The NYT has an article in Mental Health and Behavior on psychologists' views of how the narratives we tell about our past reflect our personality and outlook, on not only our past, but our present and future too.
Sometimes I tell stories from my past, and it is very true that how I relate the story depends on my mood at the time. Sometimes my past seems miserable and haphazard, and other times it seems like a wonderful breadth of experience that has made me who I am today. According to Cognitive Therapy, not only will my mood affect how I tell my story, but how I tell and think about my story will also affect my mood.
The Times article goes on to say that psychologists have found correlations between our moods and behavior with how we picture past events: whether we experience them again in the first person, or whether we view ourselves in the third person as if we were watching a movie. In a 2005 study at OSU, college students asked to visualize embarrassing moments from the third person tended to identify less with the bumbling fool in the story, and to feel more confident and social after their visualization, as measured by a research mole waiting to hit them up for conversation in the exit room. Students asked to visualize embarrassing events in the first person were more likely to state that they hadn't changed very much since high school, and were less friendly to the undercover lab coat outside. In a 2004 study, people who pictured themselves voting at the poll booth during the presidental election were more likely to go vote than those who did not. Can these technique help people achieve other goals? Who knows! I rarely picture myself in the third person. Frankly, I find it disturbing to look at myself. I'm really glad I don't have a twin.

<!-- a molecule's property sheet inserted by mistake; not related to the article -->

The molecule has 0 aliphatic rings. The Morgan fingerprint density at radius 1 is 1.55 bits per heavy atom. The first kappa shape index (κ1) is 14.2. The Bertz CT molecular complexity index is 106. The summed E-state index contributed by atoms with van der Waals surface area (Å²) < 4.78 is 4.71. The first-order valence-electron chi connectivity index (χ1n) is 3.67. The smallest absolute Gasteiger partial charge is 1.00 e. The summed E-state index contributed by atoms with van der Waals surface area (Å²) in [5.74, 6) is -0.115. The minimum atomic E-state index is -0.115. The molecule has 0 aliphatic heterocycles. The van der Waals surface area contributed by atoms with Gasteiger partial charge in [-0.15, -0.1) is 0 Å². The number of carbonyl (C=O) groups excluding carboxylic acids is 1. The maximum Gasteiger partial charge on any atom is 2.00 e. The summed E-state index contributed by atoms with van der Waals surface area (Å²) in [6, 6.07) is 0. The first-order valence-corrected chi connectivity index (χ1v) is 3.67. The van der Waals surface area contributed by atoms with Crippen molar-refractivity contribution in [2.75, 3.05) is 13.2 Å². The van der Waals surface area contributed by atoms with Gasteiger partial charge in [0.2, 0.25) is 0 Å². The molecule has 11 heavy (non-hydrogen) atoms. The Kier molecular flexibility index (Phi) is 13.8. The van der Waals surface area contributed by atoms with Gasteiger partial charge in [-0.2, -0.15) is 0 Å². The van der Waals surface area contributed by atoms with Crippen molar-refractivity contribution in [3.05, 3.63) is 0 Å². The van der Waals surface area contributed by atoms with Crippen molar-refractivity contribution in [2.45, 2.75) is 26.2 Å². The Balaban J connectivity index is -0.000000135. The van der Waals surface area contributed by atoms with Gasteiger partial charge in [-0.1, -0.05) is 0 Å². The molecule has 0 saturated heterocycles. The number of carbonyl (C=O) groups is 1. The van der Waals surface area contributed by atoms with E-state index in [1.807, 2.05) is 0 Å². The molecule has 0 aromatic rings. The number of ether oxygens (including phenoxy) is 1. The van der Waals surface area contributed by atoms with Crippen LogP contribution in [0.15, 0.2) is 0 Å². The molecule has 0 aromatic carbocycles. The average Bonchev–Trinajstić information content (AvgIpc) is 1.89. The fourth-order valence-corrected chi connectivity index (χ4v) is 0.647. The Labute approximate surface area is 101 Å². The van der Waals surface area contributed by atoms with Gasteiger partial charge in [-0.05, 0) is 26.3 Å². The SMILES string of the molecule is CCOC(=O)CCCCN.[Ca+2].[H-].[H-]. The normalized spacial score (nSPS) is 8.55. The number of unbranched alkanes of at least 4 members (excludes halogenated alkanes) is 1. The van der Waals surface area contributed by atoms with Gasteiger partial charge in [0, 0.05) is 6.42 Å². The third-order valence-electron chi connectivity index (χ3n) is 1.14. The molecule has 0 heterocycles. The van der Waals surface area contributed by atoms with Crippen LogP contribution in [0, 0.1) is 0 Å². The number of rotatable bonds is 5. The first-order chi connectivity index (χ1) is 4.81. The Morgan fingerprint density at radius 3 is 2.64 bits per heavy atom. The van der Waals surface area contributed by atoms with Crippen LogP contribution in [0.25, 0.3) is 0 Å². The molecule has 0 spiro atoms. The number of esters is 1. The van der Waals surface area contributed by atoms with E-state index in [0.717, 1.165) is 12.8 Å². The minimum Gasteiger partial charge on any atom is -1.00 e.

But I'll try picturing myself on the big screen today, and you try it too. Picture yourself running a marathon, successfully completing projects at work, exercising, or being calm in congested traffic, and see if it helps you achieve those goals. I'm going to picture myself finishing a manuscript I'm working on and sleeping, because I've been an insomniac lately.